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Lebrun and Slack win XTERRA Italy

Lebrun breaks Ben Allen's win streak, Slack dominates from start to finish.

Nico Lebrun and Jacqui Slack won the XTERRA Italy Championship in Sardegna on Sunday.  With the win Lebrun snaps Ben Allen’s streak of XTERRA World Tour Championship wins at four, but the Aussie still has a great race to finish second.

Alexander Haas, the overall amateur XTERRA World Champ, turned pro for 2012 and proved he belongs by placing third overall.  South Africa’s Stuart Marais in fourth and reigning XTERRA European Tour Champ Olivier Marceau in fifth.

In the women’s race Slack led from wire-to-wire to upset an incredibly strong women’s field and take her second straight win on the XTERRA World Tour series. Last month Slack won the XTERRA New Zealand Championship.  Czech Helena Erbanova, third in Maui last October, finished second more than two minutes back, with reigning Euro Tour Champ Marion Lorblanchet in third, Maud Golsteyn in fourth and the resilient Carina Wasle in fifth despite racing with a broken hand.

XTERRA South Africa Champion Carla Van Huyssteen crashed on the bike early but toughed it out, finished eighth, then went for stitches.

Dave Nicholas, the managing director of the XTERRA World Tour, was on-site and brings us this report

You would think that after 16 years of racing, seeing everything one could see, and knowing the athletes that I could predict the outcome of an XTERRA with a degree of accuracy.  What a great sport we have where things as unpredictable as what happened in Italy keep it fresh.

A grand, sold-out bunch of athletes were ready to start on a bright, sunny Sunday morning at 10am.  A solid elite field stood about 50-meters into the shallow surf of the Golfo Orosei with 300+ of their closest admirers on shore.

I smiled when, as predicted, Australian Ben Allen and Brit Jacqui Slack led their respective genders at mile one on the bike.  At this point the bike course crosses a tidal inlet/river.  In years past it was a tricky drop from land down to water’s edge where a 150′ floating dock was created to cross the water to meet a steep, root laden step back up to land.  This year, the drop was wide and gentle, the dock was carpeted and grippy and the ramp back up had been cleaned.  I think I could have ridden it this year.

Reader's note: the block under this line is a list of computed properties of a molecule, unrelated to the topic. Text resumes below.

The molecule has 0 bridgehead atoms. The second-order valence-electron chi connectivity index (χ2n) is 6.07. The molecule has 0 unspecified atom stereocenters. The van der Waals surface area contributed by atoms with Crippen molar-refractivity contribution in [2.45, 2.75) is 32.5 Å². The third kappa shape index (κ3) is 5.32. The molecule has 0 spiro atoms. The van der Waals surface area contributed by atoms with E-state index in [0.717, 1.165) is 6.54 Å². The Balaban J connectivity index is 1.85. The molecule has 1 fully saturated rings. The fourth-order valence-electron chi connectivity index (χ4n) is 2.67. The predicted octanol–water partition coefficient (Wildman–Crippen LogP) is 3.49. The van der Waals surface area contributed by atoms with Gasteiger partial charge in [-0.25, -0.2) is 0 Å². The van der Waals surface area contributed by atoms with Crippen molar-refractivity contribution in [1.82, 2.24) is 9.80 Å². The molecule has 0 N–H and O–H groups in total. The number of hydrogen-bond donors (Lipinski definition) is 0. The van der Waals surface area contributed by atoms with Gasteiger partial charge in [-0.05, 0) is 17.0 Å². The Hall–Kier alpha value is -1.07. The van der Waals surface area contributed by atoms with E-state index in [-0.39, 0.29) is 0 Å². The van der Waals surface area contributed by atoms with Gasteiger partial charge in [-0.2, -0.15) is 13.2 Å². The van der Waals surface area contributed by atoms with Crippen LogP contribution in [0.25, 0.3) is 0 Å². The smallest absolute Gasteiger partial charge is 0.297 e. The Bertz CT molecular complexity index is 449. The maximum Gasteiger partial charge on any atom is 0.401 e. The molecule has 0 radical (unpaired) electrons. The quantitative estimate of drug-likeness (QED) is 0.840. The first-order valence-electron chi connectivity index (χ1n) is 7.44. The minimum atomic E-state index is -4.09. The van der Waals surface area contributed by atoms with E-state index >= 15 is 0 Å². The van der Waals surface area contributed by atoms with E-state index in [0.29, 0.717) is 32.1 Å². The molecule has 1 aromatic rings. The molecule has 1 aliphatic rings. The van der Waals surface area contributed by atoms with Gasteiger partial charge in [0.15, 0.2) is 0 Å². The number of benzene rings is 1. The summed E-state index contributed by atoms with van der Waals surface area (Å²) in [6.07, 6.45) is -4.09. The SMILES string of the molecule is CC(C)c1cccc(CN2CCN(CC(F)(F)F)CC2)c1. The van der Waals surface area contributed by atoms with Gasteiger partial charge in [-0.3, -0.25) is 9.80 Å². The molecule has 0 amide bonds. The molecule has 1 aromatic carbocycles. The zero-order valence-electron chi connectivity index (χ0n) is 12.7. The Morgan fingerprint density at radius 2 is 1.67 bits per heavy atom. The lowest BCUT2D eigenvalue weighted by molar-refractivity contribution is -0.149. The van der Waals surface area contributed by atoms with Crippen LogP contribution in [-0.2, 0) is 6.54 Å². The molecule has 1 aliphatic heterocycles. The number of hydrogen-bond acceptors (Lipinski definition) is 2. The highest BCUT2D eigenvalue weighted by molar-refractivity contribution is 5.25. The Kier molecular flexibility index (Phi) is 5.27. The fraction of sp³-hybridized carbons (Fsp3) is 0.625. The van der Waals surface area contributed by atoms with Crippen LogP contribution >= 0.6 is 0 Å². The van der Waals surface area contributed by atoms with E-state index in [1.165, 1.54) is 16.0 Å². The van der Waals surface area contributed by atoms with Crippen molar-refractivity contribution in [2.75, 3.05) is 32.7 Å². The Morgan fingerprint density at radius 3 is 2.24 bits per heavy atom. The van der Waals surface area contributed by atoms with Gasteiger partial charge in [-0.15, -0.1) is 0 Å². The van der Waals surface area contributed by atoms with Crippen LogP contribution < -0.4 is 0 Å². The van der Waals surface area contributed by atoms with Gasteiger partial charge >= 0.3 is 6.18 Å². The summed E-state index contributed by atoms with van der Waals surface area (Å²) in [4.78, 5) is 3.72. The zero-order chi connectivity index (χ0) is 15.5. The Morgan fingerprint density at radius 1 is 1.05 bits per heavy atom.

So it was business as usual I thought.  Marion “Bubu” Lorblanchet was second with Hana Kolarova third; for the men Leonardo Ballerini was second with Olivier Marceau and Gianpietro DeFavori chasing like a road time-trial team.

Nico Lebrun was more than two minutes back and actually well behind the women’s leaders and Czech Helena Erbanova was also locked into the age groupers more than two minutes back of Slack.  A bigger than ever crowd cheered all the age groupers crossing the bridge and this year, not one person rode off it into the river.  The surprises were about to happen.

Just past the bridge on the second lap, sure enough it was Allen in front but wait, just seconds behind him was rider #21, then Marceau and the red flash of Lebrun close to Marceau.  Number 21 was Alexander Haas, a neo pro from Germany, who was the consistent first age group male in 2011.  Very quick on the bike, but Haas best finish was about 8th.  What was he doing passing Marceau and challenging 4-time winner this season, Ben Allen?  Why was Lebrun, who always starts the season slowly, so far up front?  More was about to happen when Slack came by still holding a two minute lead over Bubu but now Erbanova was third, Carla van Huyssteen 4th and Carina Wasle 5th.  Why would this be a surprise?  Slack was always among the first from the swim but usually faded quickly on the mountain bike.  Clearly her winter season in Australia doing “heaps of work” on the mountain bike paid off for her and Ben Allen.  Wasle broke her hand just one week ago in Alabama at the ITU championship and was so far back out of the water I thought there was no way for her to get a result.

Back just 200m from the entrance to T2 it was not Ben Allen still leading, it was young Alexander Haas.  Nico was close and later laughed “I am riding really fast and I see this man in front in a black suit.  I cannot pass him!! We are passing everybody in front and I say Who Is This Person?”  Reminds us of Butch Cassidy when the South American Posse kept following them “Who Are These Guys”?

Lebrun admitted after he figured out who it was, but Haas, being new, did not have his name on his butt and it took a while for the ex-world champion to realize who it was.  Farther back Stuart Marais, with a great second place behind Conrad Stoltz in South Africa, was storming through the field as was an unexpected #18 all in white.  A young French pro Francisco Carloni, another past age group XTERRA World Champ, was also hounding Marceau.  We have some very fast young males in the European field and Haas and Carloni will need to be considered.